Anti-Stalin Mythbusters. . .


Myth Number Six:  Stalin said “It isn’t the people who vote that counts.  It’s the people who count the votes.”

SOURCE (possible): Boris Bazhanov and David Doyle, Bazhanov and the Damnation of Stalin, 1990.

TARGET OF MYTH: Everyone.  Implying that Soviet elections were fraudulent and Soviet institutions corrupt.

REBUTTAL: Literary evidence.  Investigation of the “source” and similar statements previously made by others.

CONTRARY EVIDENCE:  There is no evidence for Stalin ever saying this.  The very nature of the quote itself is suspicious, considering that it depends on a pun on the word “count/counts” having the dual meaning of to enumerate something and something being of value/importance.  This strongly suggests an English language rather than a Russian language source for the quote.  The earliest version of the quote comes from 19th century New York City political machine boss, William “Boss” Tweed who is reputed to have said “As long as I count the votes, what are you going to do about it?”  Another version of the quote comes from Tom Stoppard’s 1972 play, Jumpers, where a character says “It’s not the voting that’s democracy; it’s the counting.”  The only source for Stalin saying anything even approaching “It’s not who counts the votes. . . ” is Bazhanov’s book (first published in 1980 and translated into English in 1990).  But, even here, what Stalin is reputed to have said is quite different.  Bazhanov cites Stalin as supposedly saying:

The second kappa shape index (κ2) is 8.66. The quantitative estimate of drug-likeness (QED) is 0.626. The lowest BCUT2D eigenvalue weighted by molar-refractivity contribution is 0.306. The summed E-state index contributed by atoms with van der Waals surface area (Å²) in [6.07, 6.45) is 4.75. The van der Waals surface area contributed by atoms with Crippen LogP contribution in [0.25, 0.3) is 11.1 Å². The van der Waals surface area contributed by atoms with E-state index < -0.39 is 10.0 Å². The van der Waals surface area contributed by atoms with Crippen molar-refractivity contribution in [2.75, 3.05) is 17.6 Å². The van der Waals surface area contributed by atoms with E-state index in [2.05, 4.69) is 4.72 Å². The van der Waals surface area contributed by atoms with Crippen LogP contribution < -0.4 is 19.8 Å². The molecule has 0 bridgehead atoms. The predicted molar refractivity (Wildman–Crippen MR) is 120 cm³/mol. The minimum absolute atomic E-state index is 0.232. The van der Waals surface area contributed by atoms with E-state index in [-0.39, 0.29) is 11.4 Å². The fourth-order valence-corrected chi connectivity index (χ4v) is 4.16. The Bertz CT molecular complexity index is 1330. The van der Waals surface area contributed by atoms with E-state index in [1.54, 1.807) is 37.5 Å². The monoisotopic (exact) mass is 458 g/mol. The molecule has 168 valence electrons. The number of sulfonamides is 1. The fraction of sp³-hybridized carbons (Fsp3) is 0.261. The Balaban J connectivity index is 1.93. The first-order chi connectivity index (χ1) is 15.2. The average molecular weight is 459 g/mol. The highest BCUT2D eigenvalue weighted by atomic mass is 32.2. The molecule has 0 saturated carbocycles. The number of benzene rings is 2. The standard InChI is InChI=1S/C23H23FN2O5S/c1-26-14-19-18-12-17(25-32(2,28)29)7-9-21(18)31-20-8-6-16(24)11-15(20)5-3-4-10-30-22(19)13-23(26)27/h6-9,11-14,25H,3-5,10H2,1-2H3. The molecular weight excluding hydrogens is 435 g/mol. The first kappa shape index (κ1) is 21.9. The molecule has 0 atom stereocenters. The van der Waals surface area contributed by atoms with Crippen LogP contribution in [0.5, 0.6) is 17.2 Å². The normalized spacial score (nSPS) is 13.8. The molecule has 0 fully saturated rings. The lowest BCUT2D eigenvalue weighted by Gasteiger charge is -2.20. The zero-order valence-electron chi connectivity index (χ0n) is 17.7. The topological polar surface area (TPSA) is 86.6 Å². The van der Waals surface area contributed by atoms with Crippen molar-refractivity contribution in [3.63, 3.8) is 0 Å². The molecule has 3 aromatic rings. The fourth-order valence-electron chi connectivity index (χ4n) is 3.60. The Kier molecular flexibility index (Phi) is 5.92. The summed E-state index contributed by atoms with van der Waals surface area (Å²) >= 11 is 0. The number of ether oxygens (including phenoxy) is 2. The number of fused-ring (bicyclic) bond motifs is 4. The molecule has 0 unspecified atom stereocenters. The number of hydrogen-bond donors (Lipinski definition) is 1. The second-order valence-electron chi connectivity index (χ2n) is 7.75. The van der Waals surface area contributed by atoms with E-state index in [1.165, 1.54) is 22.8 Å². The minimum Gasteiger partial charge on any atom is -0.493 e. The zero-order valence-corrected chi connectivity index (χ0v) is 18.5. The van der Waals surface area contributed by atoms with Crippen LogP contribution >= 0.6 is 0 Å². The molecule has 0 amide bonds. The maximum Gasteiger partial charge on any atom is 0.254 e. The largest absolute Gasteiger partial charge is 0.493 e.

“You know, comrades,” says Stalin, “that I think in regard to this: I consider it completely unimportant who in the party will vote, or how; but what is extraordinarily important is this — who will count the votes, and how.”

However, this quote seems to evidence Stalin’s concerns to prevent electoral fraud.  The exact opposite intention of the “Who counts the votes. . . ” quote.

CONCLUSION: This “quote,” whose purpose is to cast aspersions on Soviet political institutions, is so prevalent as to qualify as a Goebbelsian “Big Lie.”  The earliest versions of the quote come from a 19th century American politician and a modern British playwright.  The quote itself is a pun that works in English, not Russian.  And the only source for Stalin saying anything remotely near the quote, actually cites him as saying the opposite of what the quote implies.

STATUS: Busted!

Anti-Stalin Mythbusters. . .


Myth Number Five:  Stalin said “Death solves all problems.  No man, no problem.”

SOURCE: This quotation is repeated in many bourgeois ‘history’ books, school text books, TV programs etc.

TARGET OF MYTH: Everyone, with the aim of making Stain appear sinister and villainous.

REBUTTAL: Literary evidence.  Statement from originator of myth.

CONTRARY EVIDENCE:  “No man, no problem.” Comes from a work of fiction, the novel Children of the Arbat (1987) by Anatoly Rybakov where he had a FICTIONAL Stalin say it.  In his later work, The Novel of Memories, Rybakov admitted that there was no source for the quote and that he had made it up as fictional dialog.

CONCLUSION: Various “journalists,” “biographers” and “historians” have repeated this fictional quote, the purpose of this is to paint a picture of Stalin as cynical, sinister, and malevolent. Frequently, this “quote” is accompanied  are accompanied by “psychological” speculations about Stalin being “paranoid” or “cruel.”

STATUS: Busted!